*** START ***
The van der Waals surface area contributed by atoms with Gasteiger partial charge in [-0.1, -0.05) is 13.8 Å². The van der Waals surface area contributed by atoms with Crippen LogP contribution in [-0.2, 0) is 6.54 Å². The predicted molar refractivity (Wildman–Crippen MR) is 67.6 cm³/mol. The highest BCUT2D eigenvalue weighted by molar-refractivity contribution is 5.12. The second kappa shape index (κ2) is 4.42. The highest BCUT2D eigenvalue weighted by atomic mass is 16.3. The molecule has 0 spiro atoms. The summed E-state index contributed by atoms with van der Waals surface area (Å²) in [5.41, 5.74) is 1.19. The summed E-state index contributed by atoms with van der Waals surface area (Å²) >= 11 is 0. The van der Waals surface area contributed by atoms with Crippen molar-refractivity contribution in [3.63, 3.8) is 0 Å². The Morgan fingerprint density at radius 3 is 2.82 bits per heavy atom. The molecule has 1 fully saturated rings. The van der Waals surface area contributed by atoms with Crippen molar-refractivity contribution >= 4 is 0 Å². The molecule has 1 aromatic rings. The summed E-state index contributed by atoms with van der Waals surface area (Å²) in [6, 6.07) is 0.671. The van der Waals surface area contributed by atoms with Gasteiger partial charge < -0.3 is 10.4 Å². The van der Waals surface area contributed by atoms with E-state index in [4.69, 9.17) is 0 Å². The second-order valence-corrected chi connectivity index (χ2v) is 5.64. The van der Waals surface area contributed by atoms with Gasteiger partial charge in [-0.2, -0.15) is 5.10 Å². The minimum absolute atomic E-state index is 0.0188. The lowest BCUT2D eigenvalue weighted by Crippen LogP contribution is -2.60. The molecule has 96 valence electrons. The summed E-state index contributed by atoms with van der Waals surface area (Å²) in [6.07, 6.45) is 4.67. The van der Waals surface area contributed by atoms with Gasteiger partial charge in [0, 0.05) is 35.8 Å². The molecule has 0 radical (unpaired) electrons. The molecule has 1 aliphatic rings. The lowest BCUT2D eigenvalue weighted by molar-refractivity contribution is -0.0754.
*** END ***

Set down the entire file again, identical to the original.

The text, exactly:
The van der Waals surface area contributed by atoms with Gasteiger partial charge in [-0.1, -0.05) is 13.8 Å². The van der Waals surface area contributed by atoms with Crippen LogP contribution in [-0.2, 0) is 6.54 Å². The predicted molar refractivity (Wildman–Crippen MR) is 67.6 cm³/mol. The highest BCUT2D eigenvalue weighted by molar-refractivity contribution is 5.12. The second kappa shape index (κ2) is 4.42. The highest BCUT2D eigenvalue weighted by atomic mass is 16.3. The molecule has 0 spiro atoms. The summed E-state index contributed by atoms with van der Waals surface area (Å²) in [5.41, 5.74) is 1.19. The summed E-state index contributed by atoms with van der Waals surface area (Å²) >= 11 is 0. The van der Waals surface area contributed by atoms with Crippen molar-refractivity contribution in [3.63, 3.8) is 0 Å². The Morgan fingerprint density at radius 3 is 2.82 bits per heavy atom. The molecule has 1 fully saturated rings. The van der Waals surface area contributed by atoms with Crippen molar-refractivity contribution >= 4 is 0 Å². The molecule has 1 aromatic rings. The summed E-state index contributed by atoms with van der Waals surface area (Å²) in [6, 6.07) is 0.671. The van der Waals surface area contributed by atoms with Gasteiger partial charge < -0.3 is 10.4 Å². The van der Waals surface area contributed by atoms with E-state index in [4.69, 9.17) is 0 Å². The second-order valence-corrected chi connectivity index (χ2v) is 5.64. The van der Waals surface area contributed by atoms with Gasteiger partial charge in [-0.2, -0.15) is 5.10 Å². The minimum absolute atomic E-state index is 0.0188. The lowest BCUT2D eigenvalue weighted by Crippen LogP contribution is -2.60. The molecule has 96 valence electrons. The summed E-state index contributed by atoms with van der Waals surface area (Å²) in [6.07, 6.45) is 4.67. The van der Waals surface area contributed by atoms with Gasteiger partial charge in [0, 0.05) is 35.8 Å². The molecule has 0 radical (unpaired) electrons. The molecule has 1 aliphatic rings. The lowest BCUT2D eigenvalue weighted by molar-refractivity contribution is -0.0754.